FOREWORD XIII PREFACE XV LIST OF SYMBOLS AND ABBREVIATIONS XIX Chapter 1 INTRODUCTION 1 1.1 General 1 1.2 Definitions 12 1.3 Material Choice 26 1.4 Fabrication and erection 28 1.5 Costs 29 1.6 Design approaches 29 1.7 Design tools 39 1.8 Worked examples 44 Chapter 2 STRUCTURAL ANALYSIS AND DESIGN 47 2.1 Introduction 47 2.2 Joint modelling 51 2.3 Joint idealisation 60 2.4 Joint classification 63 2.5 Ductility classes 66 Chapter 3 CONNECTIONS WITH MECHANICAL FASTENERS 71 3.1 Mechanical fasteners 71 3.2 Categories of connections 73 3.3 Positioning of bolt holes 76 3.4 Design of the basic components 78 3.5 Design of connections 100 Chapter 4 WELDED CONNECTIONS 123 4.1 Type ofwelds 123 4.2 Constructive constraints 127 4.3 Design of welds 135 4.4 Distribution of forces in a welded joint 145 Chapter 5 SIMPLE JOINTS 153 5.1 Introduction 153 5.2 Steel joints 155 5.3 Composite joints 187 5.4 Column bases 189 Chapter 6 MOMENT RESISTANT JOINTS 205 6.1 Introduction 205 6.2 Component characterisation 206 6.3 Assembly for resistance 235 6.4 Assembly for rotational stiffness 257 6.5 Assembly for ductility 268 6.6 Application to steel beam-to-column joint configurations 272 6.7 Application to steel column splices 300 6.8 Application to column bases 303 6.9 Application to composite joints 314 Chapter 7 LATTICE GIRDER JOINTS 329 7.1 General 329 7.2 Scope and field of application 330 7.3 Design models 333 Chapter 8 JOINTS UNDER VARIOUS LOADING SITUATIONS 341 8.1 Introduction 341 8.2 Composite joints under sagging moment 342 8.3 Joints in fire 343 8.4 Joints under cyclic loading 344 8.5 Joints under exceptional events 346 Chapter 9 DESIGN STRATEGIES 349 9.1 Design opportunities for optimisation of joints and frames 349 9.2 Application procedures 364 BIBLIOGRAPHIC REFERENCES 375 Annex A Practical values for required rotation capacity 385 Annex B Values for lateral torsional buckling strength of a fin plate 387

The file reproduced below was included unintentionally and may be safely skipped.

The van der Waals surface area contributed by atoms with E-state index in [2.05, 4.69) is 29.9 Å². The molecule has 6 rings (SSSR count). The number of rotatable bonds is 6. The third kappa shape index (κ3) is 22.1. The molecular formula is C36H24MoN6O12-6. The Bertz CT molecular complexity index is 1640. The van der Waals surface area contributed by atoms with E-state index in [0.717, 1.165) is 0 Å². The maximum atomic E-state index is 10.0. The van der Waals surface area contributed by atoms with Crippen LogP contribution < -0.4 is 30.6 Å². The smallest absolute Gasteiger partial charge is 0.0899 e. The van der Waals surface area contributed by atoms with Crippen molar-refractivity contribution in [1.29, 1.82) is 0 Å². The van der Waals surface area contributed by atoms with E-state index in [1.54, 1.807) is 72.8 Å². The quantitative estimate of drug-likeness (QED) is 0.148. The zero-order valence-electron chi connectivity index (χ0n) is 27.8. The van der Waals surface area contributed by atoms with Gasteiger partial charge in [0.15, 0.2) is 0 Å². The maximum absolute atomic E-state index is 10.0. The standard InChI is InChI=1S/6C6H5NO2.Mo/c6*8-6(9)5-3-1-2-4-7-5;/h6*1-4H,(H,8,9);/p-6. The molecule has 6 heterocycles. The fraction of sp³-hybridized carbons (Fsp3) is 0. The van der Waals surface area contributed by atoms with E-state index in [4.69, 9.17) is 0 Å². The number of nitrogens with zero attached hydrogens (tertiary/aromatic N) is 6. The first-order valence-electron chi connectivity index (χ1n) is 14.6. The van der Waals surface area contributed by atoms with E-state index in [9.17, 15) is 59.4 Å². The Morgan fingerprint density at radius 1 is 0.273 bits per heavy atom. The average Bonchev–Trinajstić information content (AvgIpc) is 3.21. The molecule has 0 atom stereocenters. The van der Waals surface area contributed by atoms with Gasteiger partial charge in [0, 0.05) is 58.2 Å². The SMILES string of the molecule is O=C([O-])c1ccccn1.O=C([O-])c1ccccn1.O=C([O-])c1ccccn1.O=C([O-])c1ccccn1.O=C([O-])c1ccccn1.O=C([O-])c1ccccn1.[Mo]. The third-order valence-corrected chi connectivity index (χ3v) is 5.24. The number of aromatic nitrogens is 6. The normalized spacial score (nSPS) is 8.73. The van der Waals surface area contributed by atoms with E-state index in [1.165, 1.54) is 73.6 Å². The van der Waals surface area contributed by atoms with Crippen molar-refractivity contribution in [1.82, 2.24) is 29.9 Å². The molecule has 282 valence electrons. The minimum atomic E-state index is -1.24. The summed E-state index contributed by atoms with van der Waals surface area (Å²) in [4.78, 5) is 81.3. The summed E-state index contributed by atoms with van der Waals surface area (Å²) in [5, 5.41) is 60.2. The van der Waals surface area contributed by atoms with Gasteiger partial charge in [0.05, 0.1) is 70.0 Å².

Jean-Pierre Jaspart is professor of steel and composite constructions at Liege University, in Belgium. He is also involved in other teaching activities throughout Europe, and in particular in an Erasmus Mundus project, SUSCOS, together with five other top-level European universities in the field of steel construction. He carries out research in the following topics: stability and resistance of steel and composite structures, connection design in steel and composite constructions, and robustness of structural systems. In 1992, he won the Magnel Award. He is a member of the Technical Committee ?Connections? (TC10) of the ECCS and was chairman for several years of its sub-committee TWG10.2 ?Joints?. Together with the second author and the late Martin Steenhuis, he drafted large parts of the initial version of Eurocode 3 Part 1-8 (the so-called Annex JJ) and is currently a member of Working Group CEN/TC 250/SC 3/WG 8 for the evolution of Eurocode 3 Part 1-8. He has authored over 260 publications, including 50 papers in international journals and 20 contributions to books. Klaus Weynand worked for ten years at the Institute of Steel Construction at the Technical University of Aachen, Germany, as a researcher and teacher. He has been involved in many international research projects, his research mainly focusing on joints in steel structures. In 1999, he founded, together with Markus Feldmann in Aachen, his own design office Feldmann+Weynand, where he is still a partner and the managing director. Since 1992, Klaus Weynand has been a member of the Technical Committee ECCS TC 10 and, since 1997, a technical expert in the Technical Commission of CIDECT. He was involved in drafting the pre-version of Eurocode 3 Part 1-8, together with Jean-Pierre Jaspart, co-author of this book, and the late Martin Steenhuis from Delft. He has prepared papers for various international conferences and journals and has published books for practitioners (e.g. design tables for standardised joints). He is currently also a member of the German Mirror Group for Eurocode 3 and a member of the Working Group CEN/TC 250/SC 3/WG 8 for the evolution of Eurocode 3 Part 1-8.